I have read this article about how difficult is to send ships to another possible habitable world. One aspect deals with the human bacterial companions which might be greatly affected by prolonged living in a very closed environment:
We are always teamed with many other living creatures. Eighty percent of the DNA in our bodies is not human DNA, and this relatively new discovery is startling, because it forces us to realize that we are not discrete individuals, but biomes, like little forests or swamps. Most of the creatures inside us have to be functioning well for the system as a whole to be healthy. This is a difficult balancing act, and does not work perfectly even on Earth; but divorced from Earth’s bacterial load, and thus never able to get infusions of new bacteria, the chances of suffering various immune problems similar to those observed in over-sterile Terran environments will rise markedly.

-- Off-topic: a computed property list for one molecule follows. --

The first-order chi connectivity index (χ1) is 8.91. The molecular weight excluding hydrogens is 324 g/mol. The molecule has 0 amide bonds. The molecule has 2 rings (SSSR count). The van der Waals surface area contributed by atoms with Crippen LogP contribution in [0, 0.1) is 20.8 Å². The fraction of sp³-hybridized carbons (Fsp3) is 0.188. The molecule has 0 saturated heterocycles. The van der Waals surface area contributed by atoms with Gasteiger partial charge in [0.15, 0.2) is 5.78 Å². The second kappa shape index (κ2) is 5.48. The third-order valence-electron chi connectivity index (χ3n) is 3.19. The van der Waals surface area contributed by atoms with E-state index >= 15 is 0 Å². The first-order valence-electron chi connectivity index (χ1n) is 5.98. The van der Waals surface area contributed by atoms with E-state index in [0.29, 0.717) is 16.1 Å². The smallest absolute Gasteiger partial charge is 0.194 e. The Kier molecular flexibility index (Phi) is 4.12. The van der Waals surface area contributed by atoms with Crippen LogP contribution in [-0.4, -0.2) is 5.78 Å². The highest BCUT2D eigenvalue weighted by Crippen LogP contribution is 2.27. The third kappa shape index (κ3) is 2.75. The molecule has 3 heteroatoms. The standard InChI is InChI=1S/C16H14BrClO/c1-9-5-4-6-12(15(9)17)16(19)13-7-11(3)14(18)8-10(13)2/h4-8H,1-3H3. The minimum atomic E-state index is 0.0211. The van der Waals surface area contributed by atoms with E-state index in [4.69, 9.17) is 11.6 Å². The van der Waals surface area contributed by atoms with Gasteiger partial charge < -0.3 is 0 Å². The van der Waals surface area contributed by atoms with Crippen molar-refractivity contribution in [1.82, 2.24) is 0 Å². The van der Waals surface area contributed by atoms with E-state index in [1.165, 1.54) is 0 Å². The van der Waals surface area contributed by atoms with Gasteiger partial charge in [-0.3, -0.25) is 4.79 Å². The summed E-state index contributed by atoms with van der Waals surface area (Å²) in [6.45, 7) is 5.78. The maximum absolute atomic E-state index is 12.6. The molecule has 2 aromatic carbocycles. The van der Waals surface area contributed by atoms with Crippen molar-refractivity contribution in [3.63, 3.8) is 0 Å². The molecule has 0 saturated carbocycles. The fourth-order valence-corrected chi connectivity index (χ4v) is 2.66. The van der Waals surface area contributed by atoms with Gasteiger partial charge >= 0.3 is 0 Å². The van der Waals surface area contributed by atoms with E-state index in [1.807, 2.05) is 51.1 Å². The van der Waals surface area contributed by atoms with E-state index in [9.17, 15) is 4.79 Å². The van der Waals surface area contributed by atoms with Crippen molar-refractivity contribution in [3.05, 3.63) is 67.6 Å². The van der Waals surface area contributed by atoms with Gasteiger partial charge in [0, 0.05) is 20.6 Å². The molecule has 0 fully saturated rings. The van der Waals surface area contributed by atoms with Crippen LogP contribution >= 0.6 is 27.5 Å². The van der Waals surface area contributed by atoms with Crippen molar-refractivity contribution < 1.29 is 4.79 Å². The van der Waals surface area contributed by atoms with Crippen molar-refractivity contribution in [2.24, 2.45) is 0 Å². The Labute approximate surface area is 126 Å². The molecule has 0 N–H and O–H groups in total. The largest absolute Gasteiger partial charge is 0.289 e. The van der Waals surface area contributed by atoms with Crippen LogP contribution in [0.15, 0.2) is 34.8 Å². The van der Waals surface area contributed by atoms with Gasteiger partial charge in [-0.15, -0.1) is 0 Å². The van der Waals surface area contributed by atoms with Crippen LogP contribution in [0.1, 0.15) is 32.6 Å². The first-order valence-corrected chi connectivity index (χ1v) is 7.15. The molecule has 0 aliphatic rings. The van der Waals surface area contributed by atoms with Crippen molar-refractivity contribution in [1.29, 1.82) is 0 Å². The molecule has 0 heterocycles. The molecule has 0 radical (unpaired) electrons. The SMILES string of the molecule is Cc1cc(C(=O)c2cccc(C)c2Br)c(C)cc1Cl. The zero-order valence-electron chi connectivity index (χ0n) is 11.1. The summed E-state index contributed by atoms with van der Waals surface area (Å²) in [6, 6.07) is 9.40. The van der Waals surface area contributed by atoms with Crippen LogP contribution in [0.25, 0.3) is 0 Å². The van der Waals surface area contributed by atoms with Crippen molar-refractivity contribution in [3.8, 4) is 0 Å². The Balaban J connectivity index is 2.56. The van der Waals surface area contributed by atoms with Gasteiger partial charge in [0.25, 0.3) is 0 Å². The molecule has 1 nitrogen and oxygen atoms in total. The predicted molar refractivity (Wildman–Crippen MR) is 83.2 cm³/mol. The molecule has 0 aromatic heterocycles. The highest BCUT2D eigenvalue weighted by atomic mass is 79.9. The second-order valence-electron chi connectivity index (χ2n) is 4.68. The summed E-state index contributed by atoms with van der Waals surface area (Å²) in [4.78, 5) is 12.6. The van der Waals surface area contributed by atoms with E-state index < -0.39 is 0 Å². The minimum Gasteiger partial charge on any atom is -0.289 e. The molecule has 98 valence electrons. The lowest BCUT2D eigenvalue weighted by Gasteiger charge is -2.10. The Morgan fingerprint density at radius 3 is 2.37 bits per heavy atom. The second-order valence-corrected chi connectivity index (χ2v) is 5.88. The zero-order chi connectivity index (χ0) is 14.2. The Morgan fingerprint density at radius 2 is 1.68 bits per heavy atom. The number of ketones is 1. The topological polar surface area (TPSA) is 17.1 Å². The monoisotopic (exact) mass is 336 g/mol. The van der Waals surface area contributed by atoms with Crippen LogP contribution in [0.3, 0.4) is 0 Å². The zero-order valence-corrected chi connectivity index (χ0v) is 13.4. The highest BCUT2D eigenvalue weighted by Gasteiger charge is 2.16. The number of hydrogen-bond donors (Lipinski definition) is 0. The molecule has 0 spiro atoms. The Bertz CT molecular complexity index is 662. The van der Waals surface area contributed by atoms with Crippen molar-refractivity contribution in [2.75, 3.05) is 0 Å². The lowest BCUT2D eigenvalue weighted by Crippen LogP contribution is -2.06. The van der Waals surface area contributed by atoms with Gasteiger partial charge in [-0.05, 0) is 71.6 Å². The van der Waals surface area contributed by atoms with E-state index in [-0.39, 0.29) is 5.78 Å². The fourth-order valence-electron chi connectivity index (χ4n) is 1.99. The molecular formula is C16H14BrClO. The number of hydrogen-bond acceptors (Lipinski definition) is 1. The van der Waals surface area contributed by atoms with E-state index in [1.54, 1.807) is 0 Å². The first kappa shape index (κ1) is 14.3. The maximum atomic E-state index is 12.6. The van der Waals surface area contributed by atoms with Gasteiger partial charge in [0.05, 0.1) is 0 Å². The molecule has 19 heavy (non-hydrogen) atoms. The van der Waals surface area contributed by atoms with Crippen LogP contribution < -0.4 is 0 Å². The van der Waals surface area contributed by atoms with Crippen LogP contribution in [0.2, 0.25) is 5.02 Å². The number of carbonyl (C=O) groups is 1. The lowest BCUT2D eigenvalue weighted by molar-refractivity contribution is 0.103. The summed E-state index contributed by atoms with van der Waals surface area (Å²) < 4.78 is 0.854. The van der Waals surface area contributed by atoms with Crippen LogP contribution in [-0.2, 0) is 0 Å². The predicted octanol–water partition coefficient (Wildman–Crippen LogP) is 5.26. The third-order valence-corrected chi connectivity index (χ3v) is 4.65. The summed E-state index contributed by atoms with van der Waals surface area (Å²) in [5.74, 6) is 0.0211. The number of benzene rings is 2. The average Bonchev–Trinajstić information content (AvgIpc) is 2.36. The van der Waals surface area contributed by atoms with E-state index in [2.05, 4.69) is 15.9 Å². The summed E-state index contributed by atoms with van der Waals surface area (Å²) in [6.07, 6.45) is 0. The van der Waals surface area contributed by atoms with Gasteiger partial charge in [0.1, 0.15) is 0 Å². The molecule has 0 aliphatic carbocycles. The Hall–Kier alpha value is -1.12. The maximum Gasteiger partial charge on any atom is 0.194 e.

As reaching a habitable planet outside our solar system is estimated to decades, if not more than 100 years, I expect these effects to be less noticeable for short periods of time in space.
This article confirms that gut microbiome is changing while living in space, more related to microgravity rather than radiation. However, it is not clear if these effects might lead to such serious health issues that a very long trip in space is virtually impossible.
Question: Were there any noticeable immune system changes observed for people staying for long in space?